How to Prep Your Toddler for a New Baby

By Lyndsey Malone

February 25, 2020

Lyndsey is a Registered Nurse and mama of four sweet babes. She is a lactation counselor, sleep coach and prenatal educator working in the Atlanta, Georgia area and beyond.

You are pregnant with your second (or maybe your third) and you are worried about how your toddler might adjust to no longer being “the baby.” This concern is so common for mamas. There are a lot of emotions involved when it comes to a new baby taking your current baby’s spot as “the baby.” Of course, this doesn’t mean you will love the new baby any more than you love your toddler, they will BOTH always be your babies, and that is exactly what you have to help your toddler understand. You might be overjoyed at the thought of a second baby and your toddler having a sibling, but that does not mean your toddler feels the same way. How do you prepare her for life with a new baby while also making sure she knows just how much she is loved and will ALWAYS be loved?

Include your toddler in your pregnancy.

Talk about your pregnancy with your toddler at her level of understanding. Explain that she has a new baby brother or sister who is growing inside of your tummy and that the baby can’t wait to meet her. Let her place her hand on your growing stomach to feel the baby’s kicks or hiccups. If your doctor’s office allows it, bring her along to some of your appointments so that she can hear the heartbeat or see images from the ultrasound. Depending on the age of your toddler, you might even consider enlisting her help in setting up the nursery and picking out any new items you might need for baby. If your toddler is old enough to understand, you can share with her how big the baby is each month of pregnancy and compare it to an object she is familiar with. Talk about baby names with your toddler and ask her what her ideas are–you are sure to get some fun answers!

Talk about your toddler’s birth.

Look at pictures from the time you were pregnant with your toddler and from when she was born. Talk about how excited you were to meet her, how much you loved meeting her for the first time and have loved her ever since. Explain that it will be the same process with the new baby, filled with just as much love and joy, but NEVER to replace the love and joy surrounding her own birth.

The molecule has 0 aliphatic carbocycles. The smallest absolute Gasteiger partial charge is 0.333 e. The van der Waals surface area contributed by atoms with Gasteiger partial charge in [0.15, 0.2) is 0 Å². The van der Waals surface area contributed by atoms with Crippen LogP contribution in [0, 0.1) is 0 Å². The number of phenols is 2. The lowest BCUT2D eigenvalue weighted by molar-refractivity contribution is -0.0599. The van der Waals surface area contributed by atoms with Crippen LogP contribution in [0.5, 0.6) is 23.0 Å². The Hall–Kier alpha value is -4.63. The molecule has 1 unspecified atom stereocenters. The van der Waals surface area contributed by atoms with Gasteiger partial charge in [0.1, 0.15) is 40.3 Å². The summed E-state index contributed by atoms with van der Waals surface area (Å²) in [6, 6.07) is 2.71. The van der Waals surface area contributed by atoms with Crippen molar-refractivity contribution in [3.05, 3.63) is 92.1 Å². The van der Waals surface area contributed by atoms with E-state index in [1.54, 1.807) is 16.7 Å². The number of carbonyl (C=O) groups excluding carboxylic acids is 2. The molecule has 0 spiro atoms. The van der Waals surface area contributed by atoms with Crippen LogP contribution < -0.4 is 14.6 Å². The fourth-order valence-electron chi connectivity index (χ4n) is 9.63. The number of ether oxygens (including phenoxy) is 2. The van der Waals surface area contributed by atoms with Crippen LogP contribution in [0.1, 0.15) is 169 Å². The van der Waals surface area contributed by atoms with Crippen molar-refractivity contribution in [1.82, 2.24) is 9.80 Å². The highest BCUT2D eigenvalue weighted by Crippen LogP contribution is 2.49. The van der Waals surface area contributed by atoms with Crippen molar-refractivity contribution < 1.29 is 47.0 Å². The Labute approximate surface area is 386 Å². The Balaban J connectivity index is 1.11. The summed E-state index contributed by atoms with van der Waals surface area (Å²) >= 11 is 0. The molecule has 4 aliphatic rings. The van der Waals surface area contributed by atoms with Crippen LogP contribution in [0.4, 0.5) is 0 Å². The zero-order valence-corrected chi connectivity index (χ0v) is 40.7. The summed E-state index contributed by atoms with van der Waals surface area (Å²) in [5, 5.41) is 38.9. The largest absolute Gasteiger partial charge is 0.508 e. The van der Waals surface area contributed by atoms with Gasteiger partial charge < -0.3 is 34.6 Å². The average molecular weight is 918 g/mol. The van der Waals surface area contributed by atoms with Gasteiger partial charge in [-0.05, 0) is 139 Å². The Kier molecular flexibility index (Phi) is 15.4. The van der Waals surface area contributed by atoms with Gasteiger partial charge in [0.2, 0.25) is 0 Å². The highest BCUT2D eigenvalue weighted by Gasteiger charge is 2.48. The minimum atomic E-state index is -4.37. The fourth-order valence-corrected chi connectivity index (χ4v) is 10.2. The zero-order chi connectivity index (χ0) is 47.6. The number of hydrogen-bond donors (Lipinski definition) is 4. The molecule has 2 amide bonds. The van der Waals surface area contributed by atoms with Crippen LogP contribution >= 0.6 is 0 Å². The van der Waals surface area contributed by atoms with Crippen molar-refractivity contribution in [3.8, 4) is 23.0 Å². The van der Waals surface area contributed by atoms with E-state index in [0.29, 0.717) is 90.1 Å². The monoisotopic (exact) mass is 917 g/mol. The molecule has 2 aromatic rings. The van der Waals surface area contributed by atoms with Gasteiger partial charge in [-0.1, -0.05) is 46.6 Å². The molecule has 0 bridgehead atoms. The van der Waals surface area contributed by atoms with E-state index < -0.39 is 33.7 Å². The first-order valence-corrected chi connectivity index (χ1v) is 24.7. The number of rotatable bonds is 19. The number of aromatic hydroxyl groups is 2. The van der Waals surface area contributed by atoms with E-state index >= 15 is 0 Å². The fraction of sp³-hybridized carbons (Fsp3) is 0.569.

Start teaching your toddler how to care for a baby.

If your toddler does not already have a baby doll, consider getting one and use the doll as a way for your toddler to practice for the new baby. Teach her how to gently care for and hold the baby. Teach her how to wash or sanitize her hands before touching her doll, how to not touch her doll’s eyes, noses or mouth, and how to be gentle with her doll’s head and neck. Teach your toddler how to gently stroke her doll, and then do the same to her, so that she can feel the gentle motion and understand how softly a baby should be touched. She might even want to take care of her baby doll right alongside you while you care for your new baby after his or her arrival.

Consider the details of the first time your toddler will meet the new baby.

Speaking from experience, it is overwhelming for a toddler to walk into a hospital room filled with unfamiliar objects, faces, and smells. Not only this but then to see her mama hooked up to wires and tubes, wearing some strange clothing AND holding a baby! Talk about a shock! Try to ensure that the room is calm as you prepare for your toddler’s arrival to meet the new baby. Consider only having your little family in the room during introductions. Greet your toddler enthusiastically and let her know how much you’ve missed her and how happy you are to see her. It might also be helpful to have someone else holding the baby for when your toddler first enters the room. Introduce the baby to your toddler by saying something like, “This is your new baby brother/sister.” Some parents also find it helpful to have a gift prepared ahead of time to give to their toddlers. Whether you call it a big sister gift, a gift from the baby, or a gift from mom and dad, it will often help your toddler feel special, loved and not forgotten, making her feel more at ease.